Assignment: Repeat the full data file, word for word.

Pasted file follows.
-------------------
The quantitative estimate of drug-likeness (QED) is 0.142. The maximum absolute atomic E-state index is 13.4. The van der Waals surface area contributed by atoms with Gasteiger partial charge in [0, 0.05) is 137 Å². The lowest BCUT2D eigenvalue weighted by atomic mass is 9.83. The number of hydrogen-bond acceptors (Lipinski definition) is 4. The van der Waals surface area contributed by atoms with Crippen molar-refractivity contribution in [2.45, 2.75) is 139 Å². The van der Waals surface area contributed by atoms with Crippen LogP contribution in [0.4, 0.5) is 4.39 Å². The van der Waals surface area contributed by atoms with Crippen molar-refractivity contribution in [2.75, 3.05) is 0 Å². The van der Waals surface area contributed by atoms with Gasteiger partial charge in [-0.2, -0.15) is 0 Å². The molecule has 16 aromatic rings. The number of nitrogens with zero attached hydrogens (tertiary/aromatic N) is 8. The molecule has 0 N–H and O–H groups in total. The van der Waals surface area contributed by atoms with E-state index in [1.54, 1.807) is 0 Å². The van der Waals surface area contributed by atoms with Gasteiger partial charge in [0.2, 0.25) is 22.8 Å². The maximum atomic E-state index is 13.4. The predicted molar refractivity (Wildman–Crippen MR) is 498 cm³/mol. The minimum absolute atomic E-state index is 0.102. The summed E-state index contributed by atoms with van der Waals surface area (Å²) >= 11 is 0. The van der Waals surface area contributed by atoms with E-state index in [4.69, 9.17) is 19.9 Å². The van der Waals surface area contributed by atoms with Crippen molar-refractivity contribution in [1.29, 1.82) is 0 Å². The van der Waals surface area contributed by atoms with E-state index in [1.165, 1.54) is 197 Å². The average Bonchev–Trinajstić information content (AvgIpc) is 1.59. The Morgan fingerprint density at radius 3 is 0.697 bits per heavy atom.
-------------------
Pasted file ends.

The quantitative estimate of drug-likeness (QED) is 0.142. The maximum absolute atomic E-state index is 13.4. The van der Waals surface area contributed by atoms with Gasteiger partial charge in [0, 0.05) is 137 Å². The lowest BCUT2D eigenvalue weighted by atomic mass is 9.83. The number of hydrogen-bond acceptors (Lipinski definition) is 4. The van der Waals surface area contributed by atoms with Crippen molar-refractivity contribution in [2.45, 2.75) is 139 Å². The van der Waals surface area contributed by atoms with Crippen LogP contribution in [0.4, 0.5) is 4.39 Å². The van der Waals surface area contributed by atoms with Crippen molar-refractivity contribution in [2.75, 3.05) is 0 Å². The van der Waals surface area contributed by atoms with Gasteiger partial charge in [-0.2, -0.15) is 0 Å². The molecule has 16 aromatic rings. The number of nitrogens with zero attached hydrogens (tertiary/aromatic N) is 8. The molecule has 0 N–H and O–H groups in total. The van der Waals surface area contributed by atoms with E-state index in [1.54, 1.807) is 0 Å². The van der Waals surface area contributed by atoms with Gasteiger partial charge in [0.2, 0.25) is 22.8 Å². The maximum atomic E-state index is 13.4. The predicted molar refractivity (Wildman–Crippen MR) is 498 cm³/mol. The minimum absolute atomic E-state index is 0.102. The summed E-state index contributed by atoms with van der Waals surface area (Å²) >= 11 is 0. The van der Waals surface area contributed by atoms with E-state index in [4.69, 9.17) is 19.9 Å². The van der Waals surface area contributed by atoms with Crippen molar-refractivity contribution in [1.29, 1.82) is 0 Å². The van der Waals surface area contributed by atoms with E-state index in [1.165, 1.54) is 197 Å². The average Bonchev–Trinajstić information content (AvgIpc) is 1.59. The Morgan fingerprint density at radius 3 is 0.697 bits per heavy atom.